I respectfully disagree. FireWire doesn't require the shenanigans and workarounds that USB has to use in order to get it to work as an acceptable audio transfer medium between computer and DAC (or ADC). Even with Gordon Rankin's "Streamlength" Asynchronous technology, USB still has too much jitter. It's not a matter of bandwidth, it's the way USB handles traffic that is inferior to FireWire.

 I agree George. BJ Burkhalter of Metric Halo told me that every FW interface he has seen streams in Asynchronous protocol. He said it is native. 

  But the huge advantage USB has over FW is that people are still releasing USB buss equipment. I do not know the date of the last FW connected product release. But with FW ports only a memory on new computers there will never be another. 

  My Mini has both FW800 and TB busses. The TB connection with a TB/FW adapter yields better sonics than straight FW. 

  So if someone has a FW interface they like, try on a computer with Thunderbolt buss and the Apple adapter. This will extend the usable life of the interface also. Plus maybe be better performance.

  Far as I know I am the only poster here using a Thunderbolt connected interface. It is an intermediate step. Waiting for a four channel interface with TB3 connectivity. 

  

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jabbr   
7 hours ago, gmgraves said:

 

I respectfully disagree. FireWire doesn't require the shenanigans and workarounds that USB has to use in order to get it to work as an acceptable audio transfer medium between computer and DAC (or ADC). Even with Gordon Rankin's "Streamlength" Asynchronous technology, USB still has too much jitter. It's not a matter of bandwidth, it's the way USB handles traffic that is inferior to FireWire.

In reasonable DAC implementations, the FireWire, USB or Ethernet packets are accepted using the interface clock  and then transferred to a FIFO. The bits are clocked out if the FIFO using the DAC clock. If there are differences in jitter at the DAC latch level, there is another mechanism at play.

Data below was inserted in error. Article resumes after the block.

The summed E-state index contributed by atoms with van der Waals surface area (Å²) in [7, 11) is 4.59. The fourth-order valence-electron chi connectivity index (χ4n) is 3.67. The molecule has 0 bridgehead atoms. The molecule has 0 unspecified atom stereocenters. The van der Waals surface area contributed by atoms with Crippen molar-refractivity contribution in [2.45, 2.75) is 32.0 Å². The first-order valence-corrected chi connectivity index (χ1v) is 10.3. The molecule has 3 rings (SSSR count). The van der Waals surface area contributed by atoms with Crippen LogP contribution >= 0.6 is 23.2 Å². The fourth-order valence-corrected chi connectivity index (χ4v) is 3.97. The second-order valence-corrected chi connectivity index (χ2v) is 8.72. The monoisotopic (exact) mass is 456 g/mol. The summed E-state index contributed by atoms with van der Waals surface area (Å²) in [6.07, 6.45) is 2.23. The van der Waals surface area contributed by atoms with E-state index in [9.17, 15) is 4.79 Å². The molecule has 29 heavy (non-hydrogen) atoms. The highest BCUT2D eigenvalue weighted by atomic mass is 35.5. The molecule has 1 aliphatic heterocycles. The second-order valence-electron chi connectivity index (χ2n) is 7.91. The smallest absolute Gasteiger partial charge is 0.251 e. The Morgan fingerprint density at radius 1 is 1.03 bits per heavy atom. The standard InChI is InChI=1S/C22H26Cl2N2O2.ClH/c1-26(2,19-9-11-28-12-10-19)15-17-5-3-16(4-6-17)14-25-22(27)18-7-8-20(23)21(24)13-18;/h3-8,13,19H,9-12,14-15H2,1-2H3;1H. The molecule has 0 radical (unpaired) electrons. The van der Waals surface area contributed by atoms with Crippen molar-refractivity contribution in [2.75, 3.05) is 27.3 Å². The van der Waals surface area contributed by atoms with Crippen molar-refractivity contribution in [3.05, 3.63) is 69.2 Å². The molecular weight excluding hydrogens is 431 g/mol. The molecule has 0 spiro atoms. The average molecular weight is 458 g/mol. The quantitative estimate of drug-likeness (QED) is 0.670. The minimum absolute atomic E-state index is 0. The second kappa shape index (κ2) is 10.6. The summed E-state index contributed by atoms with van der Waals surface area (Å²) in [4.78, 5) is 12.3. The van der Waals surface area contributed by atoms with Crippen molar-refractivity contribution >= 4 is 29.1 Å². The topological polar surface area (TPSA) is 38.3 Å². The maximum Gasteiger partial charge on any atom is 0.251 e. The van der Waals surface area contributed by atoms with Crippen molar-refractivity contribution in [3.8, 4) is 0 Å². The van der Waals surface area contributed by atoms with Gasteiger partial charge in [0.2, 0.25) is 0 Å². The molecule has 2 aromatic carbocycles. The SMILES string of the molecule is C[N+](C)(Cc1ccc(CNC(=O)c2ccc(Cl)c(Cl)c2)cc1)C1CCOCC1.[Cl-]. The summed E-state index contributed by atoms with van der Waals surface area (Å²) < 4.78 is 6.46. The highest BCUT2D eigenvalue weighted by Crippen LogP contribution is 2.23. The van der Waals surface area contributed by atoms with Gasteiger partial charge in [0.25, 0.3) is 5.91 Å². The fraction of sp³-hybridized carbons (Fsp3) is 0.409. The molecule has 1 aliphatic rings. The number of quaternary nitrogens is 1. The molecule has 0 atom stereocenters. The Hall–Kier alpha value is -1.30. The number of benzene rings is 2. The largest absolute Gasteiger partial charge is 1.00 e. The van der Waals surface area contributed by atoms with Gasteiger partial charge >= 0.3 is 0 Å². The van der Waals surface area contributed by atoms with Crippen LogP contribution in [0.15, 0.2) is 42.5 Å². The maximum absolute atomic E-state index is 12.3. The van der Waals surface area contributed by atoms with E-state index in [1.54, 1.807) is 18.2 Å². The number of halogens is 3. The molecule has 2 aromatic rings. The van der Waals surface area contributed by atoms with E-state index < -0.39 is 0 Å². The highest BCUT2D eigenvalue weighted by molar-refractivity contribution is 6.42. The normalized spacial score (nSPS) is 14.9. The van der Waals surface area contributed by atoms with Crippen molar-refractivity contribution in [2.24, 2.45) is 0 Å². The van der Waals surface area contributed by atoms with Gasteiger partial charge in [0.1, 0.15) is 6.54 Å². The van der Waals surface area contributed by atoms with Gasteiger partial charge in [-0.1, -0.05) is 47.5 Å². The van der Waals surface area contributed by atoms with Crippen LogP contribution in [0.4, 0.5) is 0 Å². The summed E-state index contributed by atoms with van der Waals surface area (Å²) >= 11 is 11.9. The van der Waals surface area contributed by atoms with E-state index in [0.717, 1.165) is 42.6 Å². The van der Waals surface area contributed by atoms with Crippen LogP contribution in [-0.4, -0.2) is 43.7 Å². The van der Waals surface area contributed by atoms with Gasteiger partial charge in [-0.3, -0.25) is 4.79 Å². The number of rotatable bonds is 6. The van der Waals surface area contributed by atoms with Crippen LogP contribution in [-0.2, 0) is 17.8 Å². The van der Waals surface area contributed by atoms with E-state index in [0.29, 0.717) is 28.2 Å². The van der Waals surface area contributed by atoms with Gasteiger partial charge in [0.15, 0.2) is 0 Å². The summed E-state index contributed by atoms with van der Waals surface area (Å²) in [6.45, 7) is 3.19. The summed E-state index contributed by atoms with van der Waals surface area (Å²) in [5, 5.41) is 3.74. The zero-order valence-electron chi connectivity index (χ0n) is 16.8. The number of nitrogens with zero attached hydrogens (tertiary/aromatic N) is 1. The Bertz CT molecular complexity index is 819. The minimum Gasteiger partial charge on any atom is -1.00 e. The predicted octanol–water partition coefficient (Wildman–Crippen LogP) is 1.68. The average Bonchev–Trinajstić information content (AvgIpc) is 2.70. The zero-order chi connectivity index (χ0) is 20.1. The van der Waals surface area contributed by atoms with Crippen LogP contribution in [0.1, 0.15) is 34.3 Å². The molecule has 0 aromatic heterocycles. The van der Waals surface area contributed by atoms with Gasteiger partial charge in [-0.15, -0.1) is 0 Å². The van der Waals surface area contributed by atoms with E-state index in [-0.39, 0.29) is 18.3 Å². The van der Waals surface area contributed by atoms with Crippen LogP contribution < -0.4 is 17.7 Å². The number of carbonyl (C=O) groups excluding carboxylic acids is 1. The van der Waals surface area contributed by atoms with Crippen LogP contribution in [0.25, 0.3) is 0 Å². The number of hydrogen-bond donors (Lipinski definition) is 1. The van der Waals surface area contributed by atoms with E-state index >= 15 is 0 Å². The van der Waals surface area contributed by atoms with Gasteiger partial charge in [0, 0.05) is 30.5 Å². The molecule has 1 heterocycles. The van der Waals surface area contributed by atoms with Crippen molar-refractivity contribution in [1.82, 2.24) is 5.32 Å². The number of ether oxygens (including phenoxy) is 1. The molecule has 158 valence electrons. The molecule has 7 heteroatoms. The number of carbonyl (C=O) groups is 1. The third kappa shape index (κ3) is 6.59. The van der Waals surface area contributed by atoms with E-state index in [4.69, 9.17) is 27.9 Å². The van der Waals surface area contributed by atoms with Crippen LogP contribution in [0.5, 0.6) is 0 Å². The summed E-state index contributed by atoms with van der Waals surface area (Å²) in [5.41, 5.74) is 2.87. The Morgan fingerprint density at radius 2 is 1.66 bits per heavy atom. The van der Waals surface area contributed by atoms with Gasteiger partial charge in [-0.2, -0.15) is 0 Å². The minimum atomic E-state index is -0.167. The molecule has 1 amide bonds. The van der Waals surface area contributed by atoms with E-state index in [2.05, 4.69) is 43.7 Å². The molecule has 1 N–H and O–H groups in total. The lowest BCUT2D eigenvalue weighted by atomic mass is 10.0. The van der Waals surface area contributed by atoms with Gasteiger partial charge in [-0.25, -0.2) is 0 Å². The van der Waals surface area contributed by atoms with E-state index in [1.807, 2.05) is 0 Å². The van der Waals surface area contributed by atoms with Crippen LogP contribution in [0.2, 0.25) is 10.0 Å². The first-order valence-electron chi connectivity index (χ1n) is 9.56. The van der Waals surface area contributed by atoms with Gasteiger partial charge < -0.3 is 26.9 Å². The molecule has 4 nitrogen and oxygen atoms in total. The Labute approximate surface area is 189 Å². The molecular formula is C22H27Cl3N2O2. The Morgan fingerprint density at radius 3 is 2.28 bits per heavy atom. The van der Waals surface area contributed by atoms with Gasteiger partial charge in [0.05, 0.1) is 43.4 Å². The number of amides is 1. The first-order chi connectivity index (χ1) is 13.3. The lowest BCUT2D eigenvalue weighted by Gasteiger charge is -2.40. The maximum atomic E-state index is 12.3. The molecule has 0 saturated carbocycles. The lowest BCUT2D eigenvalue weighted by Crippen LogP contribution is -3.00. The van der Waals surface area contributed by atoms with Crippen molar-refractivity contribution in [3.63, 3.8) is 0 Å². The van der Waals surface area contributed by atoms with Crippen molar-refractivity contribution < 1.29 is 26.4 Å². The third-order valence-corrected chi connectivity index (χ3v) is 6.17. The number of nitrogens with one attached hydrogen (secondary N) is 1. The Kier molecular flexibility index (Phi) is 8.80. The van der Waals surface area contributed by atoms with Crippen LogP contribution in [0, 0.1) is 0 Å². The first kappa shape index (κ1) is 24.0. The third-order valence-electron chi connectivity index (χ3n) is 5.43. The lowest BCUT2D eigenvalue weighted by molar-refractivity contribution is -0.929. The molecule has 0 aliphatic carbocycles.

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11 hours ago, jabbr said:

In reasonable DAC implementations, the FireWire, USB or Ethernet packets are accepted using the interface clock  and then transferred to a FIFO. The bits are clocked out if the FIFO using the DAC clock. If there are differences in jitter at the DAC latch level, there is another mechanism at play.

 

Hi jabbr - Was this true of the early adaptive USB designs?

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jabbr   
25 minutes ago, The Computer Audiophile said:

 

Hi jabbr - Was this true of the early adaptive USB designs?

Haha ... well I carefully qualified my statement with "reasonable DAC implementations" :) 

 

...but the async USB solves only one class of problem, even if the clock of data coming into a DAC is exactly the same to the nth degree as the clock of the data inside the DAC, there remains the problem that the phase of the clocks is not synchronized and if you try to latch at a signal transition you get garbage (so the clock crossing FIFO is still needed). @Wavelength is obviously the real expert, but what I am saying here should not be controversial ... its really textbook FPGA stuff etc.

 

Its hard to know exactly what is done behind the scenes. People might do stupid stuff that then sounds suboptimal... there are, however, widely known rules of how to cross clock domains, as I said: clock into FIFO and clock out of FIFO and FIFO is made of dual ported memory.

 

So why should interfaces still be an apparently big issue? Are we all in a large collective hallucination as some in the hard core "objectivist" camp believe? 

 

I personally believe either of two things:

1) unreasonable implementations are more common than we think

2) there is some other as yet incompletely characterized factor e.g. ways that incomplete domain isolation allow "pollution" from the outside to creep into the DAC clock...

 

(I personally suspect the latter ...)

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4 minutes ago, jabbr said:

unreasonable implementations are more common than we think

 

It's amazing how common these "unreasonable" implementations are in the high end marketplace. Some manufacturers that are well respected and have huge followings online of people singing their praises, are actually cobbling things together and moving boxes out the door. I can't name names, but the behind-the-scenes stories are crazy.

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DavidL   

Still using an RME Fireface 400 as the audio interface for my Mac. Performance is fine so feel no urge to replace it. I had to buy a Belkin break-out box to continue using Firewire when I replaced my old Mac Pro with a 5K iMac tho.

I no longer use the DAC in the FF400 - I bought a Chord Hugo which is definitely superior.